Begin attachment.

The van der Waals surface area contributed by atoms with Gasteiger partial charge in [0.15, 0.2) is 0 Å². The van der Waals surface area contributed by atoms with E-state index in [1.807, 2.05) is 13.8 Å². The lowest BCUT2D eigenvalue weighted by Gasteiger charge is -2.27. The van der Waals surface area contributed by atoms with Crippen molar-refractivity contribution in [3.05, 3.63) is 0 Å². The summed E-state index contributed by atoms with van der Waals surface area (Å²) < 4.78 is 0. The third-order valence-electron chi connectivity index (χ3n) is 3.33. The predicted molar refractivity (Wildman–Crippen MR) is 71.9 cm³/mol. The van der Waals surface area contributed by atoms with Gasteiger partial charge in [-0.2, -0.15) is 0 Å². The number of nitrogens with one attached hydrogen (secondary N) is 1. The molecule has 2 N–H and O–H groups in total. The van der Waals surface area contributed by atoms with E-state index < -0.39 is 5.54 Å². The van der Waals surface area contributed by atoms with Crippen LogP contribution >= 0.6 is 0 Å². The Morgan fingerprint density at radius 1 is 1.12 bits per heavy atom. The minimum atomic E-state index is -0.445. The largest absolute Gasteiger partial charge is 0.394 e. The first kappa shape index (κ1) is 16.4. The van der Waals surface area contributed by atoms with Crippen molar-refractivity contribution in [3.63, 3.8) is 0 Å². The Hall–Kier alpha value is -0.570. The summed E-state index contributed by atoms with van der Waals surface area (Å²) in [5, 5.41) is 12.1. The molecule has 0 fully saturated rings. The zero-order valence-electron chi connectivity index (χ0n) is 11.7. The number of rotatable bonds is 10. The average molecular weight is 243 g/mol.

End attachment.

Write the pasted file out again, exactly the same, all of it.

The van der Waals surface area contributed by atoms with Gasteiger partial charge in [0.15, 0.2) is 0 Å². The van der Waals surface area contributed by atoms with E-state index in [1.807, 2.05) is 13.8 Å². The lowest BCUT2D eigenvalue weighted by Gasteiger charge is -2.27. The van der Waals surface area contributed by atoms with Crippen molar-refractivity contribution in [3.05, 3.63) is 0 Å². The summed E-state index contributed by atoms with van der Waals surface area (Å²) < 4.78 is 0. The third-order valence-electron chi connectivity index (χ3n) is 3.33. The predicted molar refractivity (Wildman–Crippen MR) is 71.9 cm³/mol. The van der Waals surface area contributed by atoms with Gasteiger partial charge in [-0.2, -0.15) is 0 Å². The number of nitrogens with one attached hydrogen (secondary N) is 1. The molecule has 2 N–H and O–H groups in total. The van der Waals surface area contributed by atoms with E-state index < -0.39 is 5.54 Å². The van der Waals surface area contributed by atoms with Crippen LogP contribution >= 0.6 is 0 Å². The Morgan fingerprint density at radius 1 is 1.12 bits per heavy atom. The minimum atomic E-state index is -0.445. The largest absolute Gasteiger partial charge is 0.394 e. The first kappa shape index (κ1) is 16.4. The van der Waals surface area contributed by atoms with Crippen molar-refractivity contribution in [3.63, 3.8) is 0 Å². The Hall–Kier alpha value is -0.570. The summed E-state index contributed by atoms with van der Waals surface area (Å²) in [5, 5.41) is 12.1. The molecule has 0 fully saturated rings. The zero-order valence-electron chi connectivity index (χ0n) is 11.7. The number of rotatable bonds is 10. The average molecular weight is 243 g/mol.